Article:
Auto Service World
News   May 5, 2004   by Auto Service World

Canadian and American Similarities are Superficial, but Still Important


"It is far more important for Canadians to know about the United States that it is the other way around," says Michael Adams, president of Environics Research.
In speaking to the Automotive Industries Association of Canada’s Aftermarket Conference for Executives this morning in Mont-Tremblant, Que., Adams said that similarities mask significant differences in our respective cultures.
"There are these superficial ideas of these lifestyles. Financial elites, if you’re in Toronto or New York, you are united by the fact that your worship money. It also may reside in an idealism that we tolerate and celebrate differences, yet we become very sceptical about why differences in the rest of the world cause you to feel superior to others and create war on them."
In automotive terms, says Adams, there are significant differences in not only the vehicles that Canadians and Americans buy, but how they view them.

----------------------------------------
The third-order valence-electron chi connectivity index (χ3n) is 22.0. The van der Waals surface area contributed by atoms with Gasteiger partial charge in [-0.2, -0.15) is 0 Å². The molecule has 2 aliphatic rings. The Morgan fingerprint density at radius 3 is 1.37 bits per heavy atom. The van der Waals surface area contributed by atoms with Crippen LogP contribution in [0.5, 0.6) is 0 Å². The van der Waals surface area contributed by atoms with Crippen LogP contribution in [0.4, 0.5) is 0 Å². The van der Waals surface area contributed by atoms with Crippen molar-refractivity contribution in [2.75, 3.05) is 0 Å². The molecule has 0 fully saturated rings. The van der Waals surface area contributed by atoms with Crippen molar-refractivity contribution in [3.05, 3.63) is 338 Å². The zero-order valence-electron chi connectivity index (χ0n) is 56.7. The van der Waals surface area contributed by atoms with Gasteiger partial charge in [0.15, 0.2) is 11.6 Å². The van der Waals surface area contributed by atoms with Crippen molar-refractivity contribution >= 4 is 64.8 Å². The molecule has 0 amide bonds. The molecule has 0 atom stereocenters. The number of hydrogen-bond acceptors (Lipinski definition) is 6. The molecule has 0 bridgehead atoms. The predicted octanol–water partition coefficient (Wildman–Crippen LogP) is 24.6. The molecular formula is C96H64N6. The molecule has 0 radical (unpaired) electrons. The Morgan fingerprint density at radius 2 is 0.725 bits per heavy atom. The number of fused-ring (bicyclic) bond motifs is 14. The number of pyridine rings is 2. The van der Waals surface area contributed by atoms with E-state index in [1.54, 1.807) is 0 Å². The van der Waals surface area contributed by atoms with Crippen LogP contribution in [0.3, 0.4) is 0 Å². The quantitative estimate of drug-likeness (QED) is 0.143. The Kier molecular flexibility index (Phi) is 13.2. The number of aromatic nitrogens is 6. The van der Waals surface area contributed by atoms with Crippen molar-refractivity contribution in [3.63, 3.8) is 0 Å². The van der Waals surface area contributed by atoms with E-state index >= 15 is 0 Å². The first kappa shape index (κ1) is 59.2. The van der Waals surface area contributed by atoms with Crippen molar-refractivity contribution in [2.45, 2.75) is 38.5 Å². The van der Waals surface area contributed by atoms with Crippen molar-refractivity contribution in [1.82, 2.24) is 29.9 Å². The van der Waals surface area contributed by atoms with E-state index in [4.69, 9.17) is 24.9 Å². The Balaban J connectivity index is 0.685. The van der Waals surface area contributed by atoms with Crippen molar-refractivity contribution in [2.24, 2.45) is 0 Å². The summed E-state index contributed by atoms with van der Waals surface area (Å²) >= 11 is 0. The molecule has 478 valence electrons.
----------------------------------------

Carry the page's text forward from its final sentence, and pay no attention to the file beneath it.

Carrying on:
"America is more of a car culture, they have more money to buy cars," he says. Canadians buy more minivans, fewer SUVs, and he believes generally see vehicles as more of a utility. Still, consumers north and south of the border view their cars as an important means of self-expression.
"Cars are highly symbolic of your self image. You project a lot of your self-image in the kind of car you buy. It is a big ticket item, but no product is more indicative of your socio-economic leaning. You project who you are or who you aspire to be by the car you buy."
The roots for the differences may be in the very cultural differences that run deep in the two respective countries.
"Money is everything in the U.S. Money is suspect in Canada. They probably assume you got a government grant.
"[In the U.S. it is winner takes all. In Canada it is income distribution."
These are important distinctions that reach throughout the society, right to Canadian political realm. "The new Conservative Party is muting its social conservatism that was the hallmark of Stockwell Day’s leadership and that was seen as the hallmark of Preston Manning’s leadership," says Adams. "I suspect that while they may start from a base of more conservative social values, they will be the Canadian version of that. If anything, they will be more like the democrats in the U.S that the Republicans.
"You do not govern this country from the right, you govern form the centre. Otherwise you relegate yourself to the periphery." And that may be the most important distinction of all.


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